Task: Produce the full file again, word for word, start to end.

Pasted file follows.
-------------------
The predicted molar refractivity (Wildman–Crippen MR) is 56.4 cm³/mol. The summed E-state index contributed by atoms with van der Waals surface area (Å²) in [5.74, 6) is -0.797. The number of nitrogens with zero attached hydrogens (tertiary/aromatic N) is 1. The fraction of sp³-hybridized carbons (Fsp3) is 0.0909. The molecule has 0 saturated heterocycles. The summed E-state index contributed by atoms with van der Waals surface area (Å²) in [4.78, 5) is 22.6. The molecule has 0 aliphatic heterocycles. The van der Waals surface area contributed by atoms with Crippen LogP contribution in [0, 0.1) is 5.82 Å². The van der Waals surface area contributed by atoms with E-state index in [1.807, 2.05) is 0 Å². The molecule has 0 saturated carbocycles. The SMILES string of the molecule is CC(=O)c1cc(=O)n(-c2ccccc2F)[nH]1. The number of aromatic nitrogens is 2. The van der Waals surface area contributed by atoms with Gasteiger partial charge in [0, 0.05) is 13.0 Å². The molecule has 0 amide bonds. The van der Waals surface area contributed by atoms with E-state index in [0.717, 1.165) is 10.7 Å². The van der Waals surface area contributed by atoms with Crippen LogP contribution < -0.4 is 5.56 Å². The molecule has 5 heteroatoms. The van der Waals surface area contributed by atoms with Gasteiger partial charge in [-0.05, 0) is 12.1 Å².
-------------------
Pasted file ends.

The predicted molar refractivity (Wildman–Crippen MR) is 56.4 cm³/mol. The summed E-state index contributed by atoms with van der Waals surface area (Å²) in [5.74, 6) is -0.797. The number of nitrogens with zero attached hydrogens (tertiary/aromatic N) is 1. The fraction of sp³-hybridized carbons (Fsp3) is 0.0909. The molecule has 0 saturated heterocycles. The summed E-state index contributed by atoms with van der Waals surface area (Å²) in [4.78, 5) is 22.6. The molecule has 0 aliphatic heterocycles. The van der Waals surface area contributed by atoms with Crippen LogP contribution in [0, 0.1) is 5.82 Å². The van der Waals surface area contributed by atoms with E-state index in [1.807, 2.05) is 0 Å². The molecule has 0 saturated carbocycles. The SMILES string of the molecule is CC(=O)c1cc(=O)n(-c2ccccc2F)[nH]1. The number of aromatic nitrogens is 2. The van der Waals surface area contributed by atoms with Gasteiger partial charge in [0, 0.05) is 13.0 Å². The molecule has 0 amide bonds. The van der Waals surface area contributed by atoms with E-state index in [0.717, 1.165) is 10.7 Å². The van der Waals surface area contributed by atoms with Crippen LogP contribution < -0.4 is 5.56 Å². The molecule has 5 heteroatoms. The van der Waals surface area contributed by atoms with Gasteiger partial charge in [-0.05, 0) is 12.1 Å².